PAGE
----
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not like to be laughed at, especially when he is cross,” thought he; so he suppressed his joke; and it requires some self-denial even to suppress a joke.

During breakfast, his father promised that if the weather continued fine, Harry should ride out before dinner on the grey pony. Harry was much delighted with this proposal, and the thought of it occurred to him very often during the business of the morning. The sun shone cheerily in at the parlour windows, and seemed to promise fair for a fine day. About noon, however, it became rather cloudy, and Harry was somewhat startled to perceive a few large drops upon the flag-stones in the court; he equipped himself, nevertheless, in his great coat at the time appointed, and stood playing with his whip in the hall, waiting to see the horses led out. His mother now passing by, said, “My dear boy, I am afraid there can be no riding this morning ; do you see that the stones are te wet?

“Dear mother,” said Harry, "you surely do not imagine that I am afraid of a few drops of rain ; besides, I don't believe it rains at all now.” “ It seems to me to be coming up very heavy from the south," said his mother. “It will be no more than a shower at any rate,” replied Harry. Just then his father came in, who looked first at the clouds, then at the barometer, then at Harry, and shook his head. “You intend to go, papa, don't you?" said Harry.

“I must go, I have business to do ; but I believe, Harry, it will be better for you to stay at home this morning,” said his father.

“But, sir," repeated Harry, “ do you think it possible now, that this little sprinkling of rain could do me the least harm in the world, with my great coat, and all ?” “Yes, Harry,” said his father, “I do think that this sprinkling of rain may do you harm, as you have not been quite well. I think, too, it will be more than a sprinkling. But you shall decide on this occasion for yourself. I know you have some self-command. I shall only tell you that your going this morning would make


mother uneasy, and that we both think it improper ;—now determine.”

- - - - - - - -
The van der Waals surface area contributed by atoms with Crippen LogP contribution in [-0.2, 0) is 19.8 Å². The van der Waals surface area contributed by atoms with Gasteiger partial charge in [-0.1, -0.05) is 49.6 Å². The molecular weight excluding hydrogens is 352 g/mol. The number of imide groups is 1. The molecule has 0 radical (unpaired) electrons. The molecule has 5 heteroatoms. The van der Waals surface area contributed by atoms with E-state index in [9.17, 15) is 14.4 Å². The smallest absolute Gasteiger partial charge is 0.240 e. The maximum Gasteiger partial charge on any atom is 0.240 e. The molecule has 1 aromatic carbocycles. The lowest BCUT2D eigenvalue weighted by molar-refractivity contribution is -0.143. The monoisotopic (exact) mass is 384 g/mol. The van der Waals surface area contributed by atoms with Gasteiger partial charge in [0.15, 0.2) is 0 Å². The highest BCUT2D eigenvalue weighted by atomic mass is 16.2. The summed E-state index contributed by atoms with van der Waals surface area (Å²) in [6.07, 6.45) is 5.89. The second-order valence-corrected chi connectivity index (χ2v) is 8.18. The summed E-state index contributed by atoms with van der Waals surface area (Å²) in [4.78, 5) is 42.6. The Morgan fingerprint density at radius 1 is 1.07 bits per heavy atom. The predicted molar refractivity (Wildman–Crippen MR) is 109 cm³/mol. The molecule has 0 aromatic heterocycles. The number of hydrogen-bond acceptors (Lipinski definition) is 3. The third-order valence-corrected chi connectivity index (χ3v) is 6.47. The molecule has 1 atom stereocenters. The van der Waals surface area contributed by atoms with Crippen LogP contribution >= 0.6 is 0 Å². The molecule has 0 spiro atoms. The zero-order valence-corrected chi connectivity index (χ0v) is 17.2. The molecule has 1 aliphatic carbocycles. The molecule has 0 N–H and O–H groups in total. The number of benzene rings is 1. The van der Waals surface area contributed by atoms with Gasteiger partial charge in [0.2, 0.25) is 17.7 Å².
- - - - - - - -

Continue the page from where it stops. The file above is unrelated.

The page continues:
Harry again looked at the clouds—at the stones—at his boots ; and, last of all, at his kind mother, and then he recollected himself. “ This,” thought he, “is the best opportunity for self-denial that I have had to-day;" and he immediately ran out to tell Roger that he need not saddle the grey pony.


“ I should like another half, I think, mother,” said Frank, that day at dinner, just as he had dispatched a large hemisphere of mince-pie.

“Any more for you, my dear Harry ?” said his mother. “If you please-no, thank you, though," said Harry, withdrawing his plate, “ for,” thought he, “I have had enough, and more than enough to satisfy my hunger : and now is the time for self-denial.”

“Brother Harry,” said his little sister, after dinner, “when will you show me how to do that pretty puzzle ? you said you would, a long time ago."

“I am busy now, child,” said Harry—“ don't tease me now, there's a good girl.” She said no more, but looked disappointed, and still hung upon her brother's chair. “Come, then,” said he, suddenly recollecting himself ; “ bring me your puzzle ;” and, laying down his book, he very good-naturedly showed his little sister how to place it.

That night when the two boys were gone to bed, Harry called to mind, with some complacency, the several instances in the course of the day in which he had succeeded in exercising selfdenial ; and he was on the very point of enumerating them to his brother Frank. “But no,” thought he ; “here is another opportunity still of denying myself ; I will not say a word about it ; besides, to boast of it, would spoil all.”

So Harry laid down quietly, making the following sage reflections :-“This has been a pleasant day to me ; although I have had one great disappointment in it, and done several things against my will. I find that self-denial is painful for the moment, but very agreeable in the end. If I go on this plan every day, I shall stand a good chance of having a happy life ; for life is made up of days and hours, and it will be just as pleasant and as easy ; but here Harry's thoughts began to wander, and soon became quite indistinct. In fact, he was sound asleep before he had half finished his reflections ; the remainder must be supplied by the reader.

One of them will, doubtless, be this—that self-denial is no sinecure virtue ; nor one which may be reserved for a few occasions in life; but that it is wanted every day, and every hour, that is, as often as we are tempted to self-indulgence.

Contributions of Q.Q.